Punjab & Haryana High Court: Closure Report in Predicate Offense Ends Related PMLA Complaint

Punjab & Haryana HC: Predicate offense closure ends PMLA complaint in Chetan Gupta v. Directorate of Enforcement.

The Punjab and Haryana High Court recently addressed the relationship between closure reports in predicate offenses and complaints filed under the Prevention of Money Laundering Act, 2002 (PMLA). Justice Anoop Chitkara highlighted that when a closure report is filed in the predicate offense, any related complaint by the Enforcement Directorate (ED) under the PMLA would also be closed.

Explaining this connection, Justice Chitkara stated, "The proceedings under PMLA are always subservient and secondary to the primary proceedings under some principal criminal offense, which is termed the predicate offense."

He further illustrated this analogy, stating, "a wall is required, and only then can it be plastered and in the absence of the wall, the plaster cannot be applied, and if the wall is broken, the plaster would automatically break off because it cannot stand on its own. The predicate offense is that wall only on which the plaster of the scheduled offense of PMLA can be applied."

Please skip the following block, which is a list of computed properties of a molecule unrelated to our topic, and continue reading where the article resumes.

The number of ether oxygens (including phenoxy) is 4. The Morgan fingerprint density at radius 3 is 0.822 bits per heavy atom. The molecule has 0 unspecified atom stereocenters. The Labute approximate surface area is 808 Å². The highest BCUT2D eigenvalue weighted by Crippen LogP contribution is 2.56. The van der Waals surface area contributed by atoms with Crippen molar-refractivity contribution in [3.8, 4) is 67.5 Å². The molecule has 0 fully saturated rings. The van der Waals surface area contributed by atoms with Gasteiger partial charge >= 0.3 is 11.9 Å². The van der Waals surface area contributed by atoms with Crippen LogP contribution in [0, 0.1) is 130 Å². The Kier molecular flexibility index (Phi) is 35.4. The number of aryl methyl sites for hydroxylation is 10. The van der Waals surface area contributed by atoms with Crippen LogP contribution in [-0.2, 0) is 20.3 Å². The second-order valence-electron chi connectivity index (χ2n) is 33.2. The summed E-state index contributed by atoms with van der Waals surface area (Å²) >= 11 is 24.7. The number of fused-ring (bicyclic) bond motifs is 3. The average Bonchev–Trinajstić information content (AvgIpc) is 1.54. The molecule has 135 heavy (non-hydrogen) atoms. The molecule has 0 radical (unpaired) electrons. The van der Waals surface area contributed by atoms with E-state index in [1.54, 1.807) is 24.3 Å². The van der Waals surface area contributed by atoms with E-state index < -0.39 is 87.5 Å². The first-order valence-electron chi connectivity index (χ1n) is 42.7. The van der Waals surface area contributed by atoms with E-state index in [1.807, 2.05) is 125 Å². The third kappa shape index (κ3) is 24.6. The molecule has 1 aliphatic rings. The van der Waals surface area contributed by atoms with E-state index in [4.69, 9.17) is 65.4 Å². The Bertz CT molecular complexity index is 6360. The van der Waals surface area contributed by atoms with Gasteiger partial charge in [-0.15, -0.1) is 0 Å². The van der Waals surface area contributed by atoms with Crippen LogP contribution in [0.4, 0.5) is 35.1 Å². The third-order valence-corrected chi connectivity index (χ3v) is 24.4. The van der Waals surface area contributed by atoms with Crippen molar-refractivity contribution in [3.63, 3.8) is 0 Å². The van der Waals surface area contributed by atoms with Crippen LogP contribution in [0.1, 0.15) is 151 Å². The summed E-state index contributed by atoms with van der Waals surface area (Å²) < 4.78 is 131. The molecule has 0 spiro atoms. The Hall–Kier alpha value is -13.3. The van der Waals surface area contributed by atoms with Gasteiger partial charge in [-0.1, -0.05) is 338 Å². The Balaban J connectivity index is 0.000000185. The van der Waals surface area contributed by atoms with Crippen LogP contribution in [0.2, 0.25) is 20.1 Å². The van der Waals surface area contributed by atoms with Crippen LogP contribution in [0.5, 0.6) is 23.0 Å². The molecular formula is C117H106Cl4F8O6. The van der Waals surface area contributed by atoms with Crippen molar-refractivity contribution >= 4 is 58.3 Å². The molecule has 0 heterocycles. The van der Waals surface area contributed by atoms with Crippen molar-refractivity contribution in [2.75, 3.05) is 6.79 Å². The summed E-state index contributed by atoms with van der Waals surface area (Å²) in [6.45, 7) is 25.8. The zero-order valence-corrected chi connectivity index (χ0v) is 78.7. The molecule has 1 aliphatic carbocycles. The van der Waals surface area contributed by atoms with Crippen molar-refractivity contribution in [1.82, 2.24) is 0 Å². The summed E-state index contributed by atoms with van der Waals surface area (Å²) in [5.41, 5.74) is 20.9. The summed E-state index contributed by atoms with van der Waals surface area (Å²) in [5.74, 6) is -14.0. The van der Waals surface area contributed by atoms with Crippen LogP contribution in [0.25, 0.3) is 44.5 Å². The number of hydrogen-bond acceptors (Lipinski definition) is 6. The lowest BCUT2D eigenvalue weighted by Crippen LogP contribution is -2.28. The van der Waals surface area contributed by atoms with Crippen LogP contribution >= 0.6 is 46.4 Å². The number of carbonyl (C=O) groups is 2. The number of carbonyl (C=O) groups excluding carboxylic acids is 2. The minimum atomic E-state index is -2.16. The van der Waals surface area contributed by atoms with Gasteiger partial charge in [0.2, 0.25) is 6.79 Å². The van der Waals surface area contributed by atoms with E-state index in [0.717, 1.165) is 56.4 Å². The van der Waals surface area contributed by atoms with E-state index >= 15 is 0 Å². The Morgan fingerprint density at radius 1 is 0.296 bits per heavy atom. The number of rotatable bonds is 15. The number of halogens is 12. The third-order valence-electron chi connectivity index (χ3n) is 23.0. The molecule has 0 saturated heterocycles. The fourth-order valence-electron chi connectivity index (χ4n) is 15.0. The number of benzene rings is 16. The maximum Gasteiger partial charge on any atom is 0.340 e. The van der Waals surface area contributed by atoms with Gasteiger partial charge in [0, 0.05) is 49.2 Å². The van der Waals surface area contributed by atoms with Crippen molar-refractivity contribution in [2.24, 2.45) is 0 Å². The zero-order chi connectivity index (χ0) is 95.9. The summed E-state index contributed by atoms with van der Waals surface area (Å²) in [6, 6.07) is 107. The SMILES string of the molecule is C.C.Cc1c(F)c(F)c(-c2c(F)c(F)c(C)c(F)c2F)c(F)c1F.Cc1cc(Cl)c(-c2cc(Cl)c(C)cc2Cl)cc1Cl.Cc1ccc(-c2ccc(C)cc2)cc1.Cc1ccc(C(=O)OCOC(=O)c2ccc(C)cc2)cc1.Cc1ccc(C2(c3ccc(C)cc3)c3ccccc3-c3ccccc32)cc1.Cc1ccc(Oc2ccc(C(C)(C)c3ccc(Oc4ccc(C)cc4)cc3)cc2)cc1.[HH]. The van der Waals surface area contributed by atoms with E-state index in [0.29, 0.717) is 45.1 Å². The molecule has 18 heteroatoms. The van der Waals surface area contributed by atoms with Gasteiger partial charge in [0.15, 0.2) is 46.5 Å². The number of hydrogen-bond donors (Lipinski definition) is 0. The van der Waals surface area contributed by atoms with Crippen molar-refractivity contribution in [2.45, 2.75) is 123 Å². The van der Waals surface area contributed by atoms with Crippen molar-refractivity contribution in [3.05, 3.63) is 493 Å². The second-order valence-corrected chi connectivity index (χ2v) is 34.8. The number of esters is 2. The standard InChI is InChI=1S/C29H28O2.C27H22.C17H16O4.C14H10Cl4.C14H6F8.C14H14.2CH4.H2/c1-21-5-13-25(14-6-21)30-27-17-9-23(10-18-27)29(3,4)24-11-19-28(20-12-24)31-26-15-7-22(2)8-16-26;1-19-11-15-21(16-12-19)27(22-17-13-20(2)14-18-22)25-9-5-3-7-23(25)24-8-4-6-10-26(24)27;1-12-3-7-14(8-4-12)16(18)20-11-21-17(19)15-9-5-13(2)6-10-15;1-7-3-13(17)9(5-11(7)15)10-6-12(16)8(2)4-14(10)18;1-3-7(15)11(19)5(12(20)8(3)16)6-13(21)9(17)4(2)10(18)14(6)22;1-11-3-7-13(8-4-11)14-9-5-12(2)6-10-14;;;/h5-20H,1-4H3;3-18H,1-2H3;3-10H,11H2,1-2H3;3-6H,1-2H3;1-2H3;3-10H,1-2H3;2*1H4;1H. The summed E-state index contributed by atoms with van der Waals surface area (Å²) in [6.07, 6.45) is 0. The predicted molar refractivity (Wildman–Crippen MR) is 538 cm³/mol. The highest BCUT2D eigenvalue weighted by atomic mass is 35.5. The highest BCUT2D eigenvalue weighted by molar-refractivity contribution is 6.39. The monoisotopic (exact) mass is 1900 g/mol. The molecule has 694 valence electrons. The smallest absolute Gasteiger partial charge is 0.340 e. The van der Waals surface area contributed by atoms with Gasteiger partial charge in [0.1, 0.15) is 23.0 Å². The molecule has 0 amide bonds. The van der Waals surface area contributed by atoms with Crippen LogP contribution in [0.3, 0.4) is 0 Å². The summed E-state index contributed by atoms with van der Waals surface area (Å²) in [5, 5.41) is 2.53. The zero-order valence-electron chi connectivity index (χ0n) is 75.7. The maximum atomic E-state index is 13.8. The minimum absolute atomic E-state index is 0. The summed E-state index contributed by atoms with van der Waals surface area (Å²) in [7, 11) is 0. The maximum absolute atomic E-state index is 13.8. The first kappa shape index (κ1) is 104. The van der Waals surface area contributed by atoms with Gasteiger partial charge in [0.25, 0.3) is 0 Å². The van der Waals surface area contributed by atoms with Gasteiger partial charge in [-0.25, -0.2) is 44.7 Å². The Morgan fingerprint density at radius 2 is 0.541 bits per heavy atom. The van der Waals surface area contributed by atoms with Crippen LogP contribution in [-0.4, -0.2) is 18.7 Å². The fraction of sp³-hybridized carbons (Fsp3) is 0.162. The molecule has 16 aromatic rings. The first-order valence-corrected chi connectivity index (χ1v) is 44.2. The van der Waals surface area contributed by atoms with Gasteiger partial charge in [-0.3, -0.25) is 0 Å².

The Court clarified that for any prosecution under a scheduled offense under PMLA, a predicate offense is essential. If the predicate offense results in a closure report or acquittal, the related PMLA proceedings would also be concluded.

The case stemmed from a plea by Chetan Gupta and Ashwajit Singh to quash an Enforcement Case Information Report (ECIR) and associated proceedings under Section 482 of the CrPC. They argued that since a closure report had been filed in the predicate offense, the ED's continued summons were unjustified.

Senior advocate for the petitioners argued that the offense under PMLA is intertwined with the predicate offense, and the ED's proceedings have no independent existence. Therefore, their continuation after the closure report was unwarranted.

The Court agreed, stating, "There is no legal bar that restricts the powers of this Court under section 482 CrPC by ignoring the prayers to quash ECIR but to consider the remaining prayers to quash the complaint as well as all subsequent proceedings."

The Court cited the Supreme Court's decision in Pavana Dibbur v. The Directorate of Enforcement, which held that if proceedings for the scheduled offense conclude in acquittal or discharge, the scheduled offense ceases to exist, and consequently, no one can be prosecuted under PMLA.

Additionally, the Court referred to the Delhi High Court's ruling in Rajiv Channa v. Union of India, reiterating that the removal of the predicate offense also nullifies PMLA proceedings.

The Court clarified the difference between an ECIR and an FIR, highlighting that while an FIR is mandatory under CrPC, an ECIR is an internal document of the ED. However, the quashing of an ECIR would not serve any purpose if the related complaint and proceedings were not also addressed.

The Court ordered the closure of the ED's complaint and associated proceedings in light of the closure report filed in the predicate offense.